Susan retires from her job in August. She signs up for Medicare Part B right away, so her Medicare Part B coverage will begin on September 1st.

Susan’s Medicare Advantage Initial Coverage Election Period would be June 1st – August 31st. Regardless of whether Susan enrolls in a plan in June, July, or August, her plan coverage won’t become effective until September 1st.

Remember: you need both Medicare Part A and Medicare Part B to enroll in a Medicare Advantage plan. If you delayed both parts (and want a Medicare Advantage plan), make sure to enroll both Medicare Part A and Part B when you lose your employer coverage.

What if I Miss My Initial Coverage Election Period?

While it is important to utilize your Initial Coverage Election Period to ensure you have the coverage you need, missing it does not mean you can’t enroll in a plan at a later time. Generally, the Annual Enrollment Period will be your next opportunity to enroll in a Medicare Advantage plan. You may be able to enroll in a plan earlier if you qualify for a Special Enrollment Period.

There is no penalty for not enrolling in a Medicare Advantage plan during your Initial Coverage Election Period. Unlike Medicare Supplement plans, you cannot be denied a Medicare Advantage plan due to pre-existing health problems. This means you don’t risk reducing your plan options if you miss your ICEP and must enroll later. Please note that if you plan to enroll in a Medicare Advantage plan with drug coverage (MAPD plan), and you do not enroll during your Initial Coverage Election Period, you could face a Part D penalty when you enroll in drug coverage later.

If you have questions about Medicare Advantage enrollment periods and would like to speak with a licensed agent, give us a call at the number above. You can also learn more about enrolling in Medicare Advantage plans by checking out our resources below.

Medicare Advantage Enrollment Periods

The ICEP is just one of few Medicare Advantage Enrollment Periods. Learn more about the different enrollment periods here and what coverage changes you can make during each.

How to Apply for a Medicare Advantage Plan (Part C)

Is your Initial Coverage Election Period coming up? You can learn more about the process of applying for a Medicare Advantage plan here.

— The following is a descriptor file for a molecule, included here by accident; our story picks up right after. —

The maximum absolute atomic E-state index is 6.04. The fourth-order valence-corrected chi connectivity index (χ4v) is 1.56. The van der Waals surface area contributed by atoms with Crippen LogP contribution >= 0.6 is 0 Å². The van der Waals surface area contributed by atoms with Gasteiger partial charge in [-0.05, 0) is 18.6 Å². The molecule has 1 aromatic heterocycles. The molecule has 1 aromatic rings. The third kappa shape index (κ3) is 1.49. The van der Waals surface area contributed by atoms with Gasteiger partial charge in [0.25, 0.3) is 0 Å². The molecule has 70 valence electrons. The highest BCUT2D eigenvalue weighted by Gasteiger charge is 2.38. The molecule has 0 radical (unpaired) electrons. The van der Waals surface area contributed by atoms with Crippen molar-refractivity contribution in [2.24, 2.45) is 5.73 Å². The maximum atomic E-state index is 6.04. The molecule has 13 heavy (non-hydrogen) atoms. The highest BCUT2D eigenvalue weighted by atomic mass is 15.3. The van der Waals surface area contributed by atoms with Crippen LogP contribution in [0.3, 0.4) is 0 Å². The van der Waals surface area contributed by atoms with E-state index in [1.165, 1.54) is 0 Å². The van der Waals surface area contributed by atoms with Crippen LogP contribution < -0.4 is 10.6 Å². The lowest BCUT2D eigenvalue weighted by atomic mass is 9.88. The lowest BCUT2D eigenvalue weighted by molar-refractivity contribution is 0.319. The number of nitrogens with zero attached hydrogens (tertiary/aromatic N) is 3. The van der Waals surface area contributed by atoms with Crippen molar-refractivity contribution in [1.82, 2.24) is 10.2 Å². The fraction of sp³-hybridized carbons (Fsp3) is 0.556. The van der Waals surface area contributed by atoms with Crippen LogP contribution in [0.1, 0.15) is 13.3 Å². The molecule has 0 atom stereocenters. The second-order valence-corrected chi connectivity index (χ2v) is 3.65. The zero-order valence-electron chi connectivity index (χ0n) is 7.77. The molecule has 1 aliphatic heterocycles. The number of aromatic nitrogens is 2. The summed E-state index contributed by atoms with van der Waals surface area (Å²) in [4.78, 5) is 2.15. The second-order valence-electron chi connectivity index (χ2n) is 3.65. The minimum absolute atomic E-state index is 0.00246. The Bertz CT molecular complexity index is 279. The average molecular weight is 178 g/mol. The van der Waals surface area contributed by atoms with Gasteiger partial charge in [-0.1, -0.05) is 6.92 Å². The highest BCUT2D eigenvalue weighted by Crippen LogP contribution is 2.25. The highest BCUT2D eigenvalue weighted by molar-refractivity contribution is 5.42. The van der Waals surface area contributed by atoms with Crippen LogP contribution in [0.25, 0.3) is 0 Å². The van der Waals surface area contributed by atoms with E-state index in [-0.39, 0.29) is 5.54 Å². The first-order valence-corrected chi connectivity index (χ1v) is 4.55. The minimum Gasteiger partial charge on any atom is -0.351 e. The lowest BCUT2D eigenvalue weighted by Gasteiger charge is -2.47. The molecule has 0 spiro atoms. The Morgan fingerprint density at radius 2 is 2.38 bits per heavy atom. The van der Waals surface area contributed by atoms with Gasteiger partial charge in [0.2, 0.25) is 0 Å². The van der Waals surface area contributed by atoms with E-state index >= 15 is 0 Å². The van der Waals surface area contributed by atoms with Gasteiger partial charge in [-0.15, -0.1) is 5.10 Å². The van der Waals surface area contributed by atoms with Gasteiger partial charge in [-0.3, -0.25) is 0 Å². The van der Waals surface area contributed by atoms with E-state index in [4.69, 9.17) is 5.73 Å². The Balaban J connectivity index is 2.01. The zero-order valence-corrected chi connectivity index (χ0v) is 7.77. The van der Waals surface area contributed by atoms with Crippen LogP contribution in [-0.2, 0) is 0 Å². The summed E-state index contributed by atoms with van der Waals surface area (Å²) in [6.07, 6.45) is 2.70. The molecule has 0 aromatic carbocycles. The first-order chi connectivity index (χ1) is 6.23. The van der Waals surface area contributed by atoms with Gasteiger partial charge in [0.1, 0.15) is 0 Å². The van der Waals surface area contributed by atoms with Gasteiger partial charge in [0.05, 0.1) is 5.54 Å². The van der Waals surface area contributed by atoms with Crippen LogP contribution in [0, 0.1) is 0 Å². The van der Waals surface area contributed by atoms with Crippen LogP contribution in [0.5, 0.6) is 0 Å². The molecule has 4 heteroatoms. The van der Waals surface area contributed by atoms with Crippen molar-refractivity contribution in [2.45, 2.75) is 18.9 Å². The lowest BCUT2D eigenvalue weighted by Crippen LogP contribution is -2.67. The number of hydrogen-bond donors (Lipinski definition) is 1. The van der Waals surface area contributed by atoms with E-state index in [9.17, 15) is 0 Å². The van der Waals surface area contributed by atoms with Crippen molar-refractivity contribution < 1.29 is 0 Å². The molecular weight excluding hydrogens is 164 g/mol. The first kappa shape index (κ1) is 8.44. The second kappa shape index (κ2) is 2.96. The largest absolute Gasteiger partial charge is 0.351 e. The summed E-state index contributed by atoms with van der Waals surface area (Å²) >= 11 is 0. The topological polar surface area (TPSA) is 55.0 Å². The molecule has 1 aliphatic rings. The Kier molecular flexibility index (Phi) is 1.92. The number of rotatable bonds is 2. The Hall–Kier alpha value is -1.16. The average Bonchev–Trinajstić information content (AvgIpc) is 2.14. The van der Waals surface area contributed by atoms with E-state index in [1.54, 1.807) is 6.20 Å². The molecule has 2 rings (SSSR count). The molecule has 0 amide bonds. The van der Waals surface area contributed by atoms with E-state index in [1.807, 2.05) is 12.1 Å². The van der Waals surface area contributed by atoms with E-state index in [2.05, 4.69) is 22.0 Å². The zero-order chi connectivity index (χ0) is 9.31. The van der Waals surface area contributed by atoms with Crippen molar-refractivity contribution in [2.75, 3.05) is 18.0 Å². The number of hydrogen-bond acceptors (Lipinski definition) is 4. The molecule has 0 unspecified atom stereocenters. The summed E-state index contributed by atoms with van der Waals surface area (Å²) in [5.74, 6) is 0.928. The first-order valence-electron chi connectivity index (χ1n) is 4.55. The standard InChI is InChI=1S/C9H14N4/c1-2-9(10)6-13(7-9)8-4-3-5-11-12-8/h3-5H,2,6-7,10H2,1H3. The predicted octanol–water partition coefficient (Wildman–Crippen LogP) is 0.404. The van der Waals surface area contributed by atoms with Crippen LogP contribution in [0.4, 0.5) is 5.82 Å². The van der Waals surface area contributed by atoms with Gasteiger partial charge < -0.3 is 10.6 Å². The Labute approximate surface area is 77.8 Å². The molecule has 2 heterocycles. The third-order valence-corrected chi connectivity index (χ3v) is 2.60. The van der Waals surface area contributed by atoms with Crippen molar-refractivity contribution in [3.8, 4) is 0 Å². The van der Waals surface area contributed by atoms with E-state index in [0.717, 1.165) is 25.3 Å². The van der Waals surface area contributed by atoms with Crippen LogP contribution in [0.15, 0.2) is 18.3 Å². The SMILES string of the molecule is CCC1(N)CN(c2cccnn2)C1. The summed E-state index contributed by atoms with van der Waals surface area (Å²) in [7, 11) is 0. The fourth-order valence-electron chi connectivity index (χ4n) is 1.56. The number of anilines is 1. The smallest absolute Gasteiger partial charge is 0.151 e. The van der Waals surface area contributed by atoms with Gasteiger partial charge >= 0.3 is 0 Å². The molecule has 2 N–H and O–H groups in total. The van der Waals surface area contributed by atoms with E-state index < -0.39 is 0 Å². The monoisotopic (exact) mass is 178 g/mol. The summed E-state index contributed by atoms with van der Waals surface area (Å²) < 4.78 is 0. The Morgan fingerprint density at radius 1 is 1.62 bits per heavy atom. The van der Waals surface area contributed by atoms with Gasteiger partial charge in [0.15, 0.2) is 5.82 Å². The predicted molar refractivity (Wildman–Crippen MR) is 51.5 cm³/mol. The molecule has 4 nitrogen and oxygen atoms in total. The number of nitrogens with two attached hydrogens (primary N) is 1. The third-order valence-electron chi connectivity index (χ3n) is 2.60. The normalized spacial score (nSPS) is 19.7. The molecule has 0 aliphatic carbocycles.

Medicare Annual Enrollment Period

Did you miss your Initial Coverage Election Period? You can still enroll in a Medicare Advantage plan during the Annual Enrollment Period.

Sources

Joining a plan, Medicare.gov. Accessed February 2024

https://www.medicare.gov/basics/get-started-with-medicare/get-more-coverage/joining-a-plan

Allison Auvil

Allison Auvil

Content Strategist
Allison Auvil is a Content Strategist at Elite Insurance Partners. With a bachelor’s degree in visual arts, Allison brings a creative perspective to her writing. She has been involved in content writing and editing for the past five years. The combination of an extensive Medicare101 training program and daily thorough research has made Allison a Medicare Guru. A detail-oriented writer, Allison is focused on writing pieces that are accurate, informative, and easy to read. She begins her writing process with meticulous research and note taking. Once her data is compiled, Allison enjoys the challenge of taking complex data and information and creating articles that are easy to understand.
Ashlee Zareczny

Ashlee Zareczny

Compliance Supervisor and Licensed Medicare Agent
Ashlee Zareczny is the Compliance Supervisor for ApplyforMedicare. As a licensed Medicare agent in all 50 states, she is dedicated to educating those eligible for Medicare by providing the necessary resources and tools. Additionally, Ashlee trains new and tenured Medicare agents on CMS compliance guidelines. Ashlee is a Medicare expert who specializes in Medicare Supplement, Medicare Advantage, and Medicare Part D education.